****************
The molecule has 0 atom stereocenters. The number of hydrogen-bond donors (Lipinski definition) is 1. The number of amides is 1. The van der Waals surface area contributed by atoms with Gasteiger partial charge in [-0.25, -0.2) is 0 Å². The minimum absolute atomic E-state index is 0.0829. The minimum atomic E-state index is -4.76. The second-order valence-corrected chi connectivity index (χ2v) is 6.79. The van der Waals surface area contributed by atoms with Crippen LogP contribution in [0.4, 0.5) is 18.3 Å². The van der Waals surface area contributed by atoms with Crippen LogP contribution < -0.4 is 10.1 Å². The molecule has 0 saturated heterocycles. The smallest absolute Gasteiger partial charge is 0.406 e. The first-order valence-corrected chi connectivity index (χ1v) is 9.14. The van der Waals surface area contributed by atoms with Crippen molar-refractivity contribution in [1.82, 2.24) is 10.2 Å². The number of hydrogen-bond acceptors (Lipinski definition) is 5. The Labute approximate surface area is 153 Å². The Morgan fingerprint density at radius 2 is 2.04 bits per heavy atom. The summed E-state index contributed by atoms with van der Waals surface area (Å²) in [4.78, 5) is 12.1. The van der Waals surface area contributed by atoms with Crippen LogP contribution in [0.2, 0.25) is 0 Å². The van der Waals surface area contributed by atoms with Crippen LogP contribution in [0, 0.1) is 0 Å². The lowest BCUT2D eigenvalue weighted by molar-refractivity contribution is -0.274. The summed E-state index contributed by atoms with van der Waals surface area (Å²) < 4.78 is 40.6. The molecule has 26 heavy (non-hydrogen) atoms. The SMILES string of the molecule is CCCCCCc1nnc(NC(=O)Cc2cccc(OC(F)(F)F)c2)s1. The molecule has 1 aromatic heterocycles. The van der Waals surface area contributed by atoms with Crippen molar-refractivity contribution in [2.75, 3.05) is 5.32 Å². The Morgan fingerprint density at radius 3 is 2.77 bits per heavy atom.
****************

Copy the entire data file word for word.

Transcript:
The molecule has 0 atom stereocenters. The number of hydrogen-bond donors (Lipinski definition) is 1. The number of amides is 1. The van der Waals surface area contributed by atoms with Gasteiger partial charge in [-0.25, -0.2) is 0 Å². The minimum absolute atomic E-state index is 0.0829. The minimum atomic E-state index is -4.76. The second-order valence-corrected chi connectivity index (χ2v) is 6.79. The van der Waals surface area contributed by atoms with Crippen LogP contribution in [0.4, 0.5) is 18.3 Å². The van der Waals surface area contributed by atoms with Crippen LogP contribution < -0.4 is 10.1 Å². The molecule has 0 saturated heterocycles. The smallest absolute Gasteiger partial charge is 0.406 e. The first-order valence-corrected chi connectivity index (χ1v) is 9.14. The van der Waals surface area contributed by atoms with Crippen molar-refractivity contribution in [1.82, 2.24) is 10.2 Å². The number of hydrogen-bond acceptors (Lipinski definition) is 5. The Labute approximate surface area is 153 Å². The Morgan fingerprint density at radius 2 is 2.04 bits per heavy atom. The summed E-state index contributed by atoms with van der Waals surface area (Å²) in [4.78, 5) is 12.1. The van der Waals surface area contributed by atoms with Crippen LogP contribution in [0.2, 0.25) is 0 Å². The van der Waals surface area contributed by atoms with Crippen LogP contribution in [0, 0.1) is 0 Å². The lowest BCUT2D eigenvalue weighted by molar-refractivity contribution is -0.274. The summed E-state index contributed by atoms with van der Waals surface area (Å²) < 4.78 is 40.6. The molecule has 26 heavy (non-hydrogen) atoms. The SMILES string of the molecule is CCCCCCc1nnc(NC(=O)Cc2cccc(OC(F)(F)F)c2)s1. The molecule has 1 aromatic heterocycles. The van der Waals surface area contributed by atoms with Crippen molar-refractivity contribution in [2.75, 3.05) is 5.32 Å². The Morgan fingerprint density at radius 3 is 2.77 bits per heavy atom.